Poll: Happiness for America's youth often means family, faith, belonging
Monday, August 20, 2007
NEW YORK -- So you're between the ages of 13 and 24. What makes you happy? A worried, weary parent might imagine the answer to sound something like this: Sex, drugs, a little rock 'n' roll. Maybe some cash, or at least the car keys.
Turns out the real answer is quite different. Spending time with family was the top answer to that open-ended question, with 20 percent mentioning it -- more than anything else. About three-quarters -- 73 percent -- said their relationship with their parents makes them happy.
Next was spending time with friends, followed by time with a significant other, according to an extensive survey -- more than 100 questions asked of 1,280 people ages 13-24 -- conducted by The Associated Press and MTV on the nature of happiness among America's young people.
"It's good news to hear young people being realistic about what really makes them happy," says psychologist Jean Twenge, author of "Generation Me" and a professor at San Diego State University. "Research has shown us that relationships are the single greatest source of happiness."
Also confirming existing research, Twenge says, is the finding that children of divorced parents are somewhat less likely to be happy. Among 13-17 year olds, 64 percent of those with parents still together said they wake up happy, compared to 47 percent of those with divorced parents.
Other results are more disconcerting. While most young people are happy overall with the way their lives are going, there are racial differences. While 72 percent of whites say they're happy with life in general, just 56 percent of blacks and 51 percent of Hispanics say that. And 66 percent of whites were happy at the moment the interview began, compared with 57 percent of minorities.
Young people in this survey also had a 10 percent higher stress rate than adults did in a 2006 AP-Ipsos poll. For ages 13 to 17, school is the greatest source of stress. For those in the 18-24 range, it's jobs and financial matters.
You might think money would be clearly tied to a general sense of happiness. But almost no one said "money" when asked what makes them happy, though people with the highest family incomes are generally happier with life. Just under half of young people think they'd be happier if they had more money, while the same percentage (49 percent) say they'd be just as happy.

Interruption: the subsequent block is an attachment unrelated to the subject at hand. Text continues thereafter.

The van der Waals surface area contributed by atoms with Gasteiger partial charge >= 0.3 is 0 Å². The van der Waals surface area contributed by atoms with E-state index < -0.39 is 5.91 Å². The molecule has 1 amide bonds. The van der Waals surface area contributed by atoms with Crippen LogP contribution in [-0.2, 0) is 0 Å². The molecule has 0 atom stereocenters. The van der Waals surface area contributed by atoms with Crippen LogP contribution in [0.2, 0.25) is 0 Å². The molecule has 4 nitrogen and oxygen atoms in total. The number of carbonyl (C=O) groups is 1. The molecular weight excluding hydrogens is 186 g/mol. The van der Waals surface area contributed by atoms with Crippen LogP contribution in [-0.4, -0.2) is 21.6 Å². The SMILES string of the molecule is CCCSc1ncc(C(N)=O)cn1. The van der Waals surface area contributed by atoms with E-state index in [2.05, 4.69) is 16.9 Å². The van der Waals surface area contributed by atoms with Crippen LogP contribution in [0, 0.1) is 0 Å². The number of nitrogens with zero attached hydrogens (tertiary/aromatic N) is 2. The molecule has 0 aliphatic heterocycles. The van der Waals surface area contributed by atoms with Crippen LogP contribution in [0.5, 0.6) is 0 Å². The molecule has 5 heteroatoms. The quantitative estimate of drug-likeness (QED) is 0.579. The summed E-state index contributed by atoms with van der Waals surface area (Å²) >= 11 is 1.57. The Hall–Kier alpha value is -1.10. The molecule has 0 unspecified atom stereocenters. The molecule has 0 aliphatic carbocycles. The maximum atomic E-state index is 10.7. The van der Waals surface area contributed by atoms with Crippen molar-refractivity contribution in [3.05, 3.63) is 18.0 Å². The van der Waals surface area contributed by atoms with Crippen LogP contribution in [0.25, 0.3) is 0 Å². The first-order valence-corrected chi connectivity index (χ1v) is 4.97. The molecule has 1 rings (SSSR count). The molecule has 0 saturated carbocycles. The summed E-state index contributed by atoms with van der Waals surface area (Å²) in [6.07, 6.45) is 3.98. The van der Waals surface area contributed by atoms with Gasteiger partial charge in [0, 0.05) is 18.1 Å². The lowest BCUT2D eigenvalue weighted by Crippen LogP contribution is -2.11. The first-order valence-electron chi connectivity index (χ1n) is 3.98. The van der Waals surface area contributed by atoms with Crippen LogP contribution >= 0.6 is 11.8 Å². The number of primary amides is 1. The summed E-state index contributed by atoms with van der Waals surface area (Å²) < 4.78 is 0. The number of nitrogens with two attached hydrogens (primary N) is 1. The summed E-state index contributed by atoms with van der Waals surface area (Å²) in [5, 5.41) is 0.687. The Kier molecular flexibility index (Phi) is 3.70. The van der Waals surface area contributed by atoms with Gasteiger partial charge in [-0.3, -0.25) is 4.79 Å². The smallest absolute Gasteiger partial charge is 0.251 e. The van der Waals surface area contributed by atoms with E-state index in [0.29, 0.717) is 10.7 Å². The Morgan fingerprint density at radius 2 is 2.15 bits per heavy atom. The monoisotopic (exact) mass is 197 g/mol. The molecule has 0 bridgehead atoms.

Alcohol users are slightly less happy than those who don't drink. The differences are more remarkable among 13-17 year olds; just 40 percent of those who drank in the last seven days reported being happy with life, versus 68 percent of those who didn't. And 49 percent of illegal drug users reported being happy with life, compared with 66 percent of those who didn't use drugs.
And sex? Being sexually active actually leads to less happiness among 13 to 17 year olds, according to the survey. If you're 18 to 24, sex might lead to more happiness in the moment, but not in general.
From the body to the soul: Close to half say religion and spirituality are very important. And more than half say they believe there is a higher power that has an influence over things that make them happy. Beyond religion, simply belonging to an organized religious group makes people happier.
And parents, here's some more for you: Most young people in school say it makes them happy. In addition, marriage is a goal for young people, with 92 percent saying they either definitely or probably want to get married. Most also want to have children.
Finally, when asked to name their heroes, nearly half of respondents mentioned one or both of their parents. The winner, by a nose: Mom.
Also mentioned: God (more than 10 percent), teachers (nearly 5 percent); and members of the military, policemen and firefighters.
However you express, define or feel it, 65 percent of those surveyed say they're happy with the way things are going for them right now.
Will young people grow up to be happy adults? Overall they're optimistic: Sixty-two percent think they'll be happier in the future. But many anticipate a more difficult life than their parents had.